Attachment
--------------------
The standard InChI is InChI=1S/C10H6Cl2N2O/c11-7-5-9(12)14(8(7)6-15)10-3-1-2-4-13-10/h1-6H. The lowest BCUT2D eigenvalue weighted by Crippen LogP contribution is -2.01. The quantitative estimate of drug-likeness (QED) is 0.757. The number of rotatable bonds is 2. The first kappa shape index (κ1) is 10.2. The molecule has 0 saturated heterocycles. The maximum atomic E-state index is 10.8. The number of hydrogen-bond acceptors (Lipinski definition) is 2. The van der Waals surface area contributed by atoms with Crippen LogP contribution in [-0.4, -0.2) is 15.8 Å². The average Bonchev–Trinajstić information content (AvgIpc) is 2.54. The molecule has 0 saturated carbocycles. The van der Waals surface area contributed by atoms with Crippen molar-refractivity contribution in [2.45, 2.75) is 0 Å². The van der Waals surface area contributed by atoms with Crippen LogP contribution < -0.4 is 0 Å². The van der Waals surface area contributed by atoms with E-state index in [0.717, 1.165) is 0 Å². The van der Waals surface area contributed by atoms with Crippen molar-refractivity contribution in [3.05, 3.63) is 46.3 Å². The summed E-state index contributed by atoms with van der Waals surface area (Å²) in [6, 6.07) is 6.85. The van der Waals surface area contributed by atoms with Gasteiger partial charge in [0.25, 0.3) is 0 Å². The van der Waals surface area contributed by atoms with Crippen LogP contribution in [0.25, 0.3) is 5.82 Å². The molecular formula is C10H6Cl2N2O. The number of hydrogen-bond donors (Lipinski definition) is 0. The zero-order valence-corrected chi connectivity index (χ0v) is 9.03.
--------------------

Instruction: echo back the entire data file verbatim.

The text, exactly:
The standard InChI is InChI=1S/C10H6Cl2N2O/c11-7-5-9(12)14(8(7)6-15)10-3-1-2-4-13-10/h1-6H. The lowest BCUT2D eigenvalue weighted by Crippen LogP contribution is -2.01. The quantitative estimate of drug-likeness (QED) is 0.757. The number of rotatable bonds is 2. The first kappa shape index (κ1) is 10.2. The molecule has 0 saturated heterocycles. The maximum atomic E-state index is 10.8. The number of hydrogen-bond acceptors (Lipinski definition) is 2. The van der Waals surface area contributed by atoms with Crippen LogP contribution in [-0.4, -0.2) is 15.8 Å². The average Bonchev–Trinajstić information content (AvgIpc) is 2.54. The molecule has 0 saturated carbocycles. The van der Waals surface area contributed by atoms with Crippen molar-refractivity contribution in [2.45, 2.75) is 0 Å². The van der Waals surface area contributed by atoms with Crippen LogP contribution < -0.4 is 0 Å². The van der Waals surface area contributed by atoms with E-state index in [0.717, 1.165) is 0 Å². The van der Waals surface area contributed by atoms with Crippen molar-refractivity contribution in [3.05, 3.63) is 46.3 Å². The summed E-state index contributed by atoms with van der Waals surface area (Å²) in [6, 6.07) is 6.85. The van der Waals surface area contributed by atoms with Gasteiger partial charge in [0.25, 0.3) is 0 Å². The van der Waals surface area contributed by atoms with Crippen LogP contribution in [0.25, 0.3) is 5.82 Å². The molecular formula is C10H6Cl2N2O. The number of hydrogen-bond donors (Lipinski definition) is 0. The zero-order valence-corrected chi connectivity index (χ0v) is 9.03.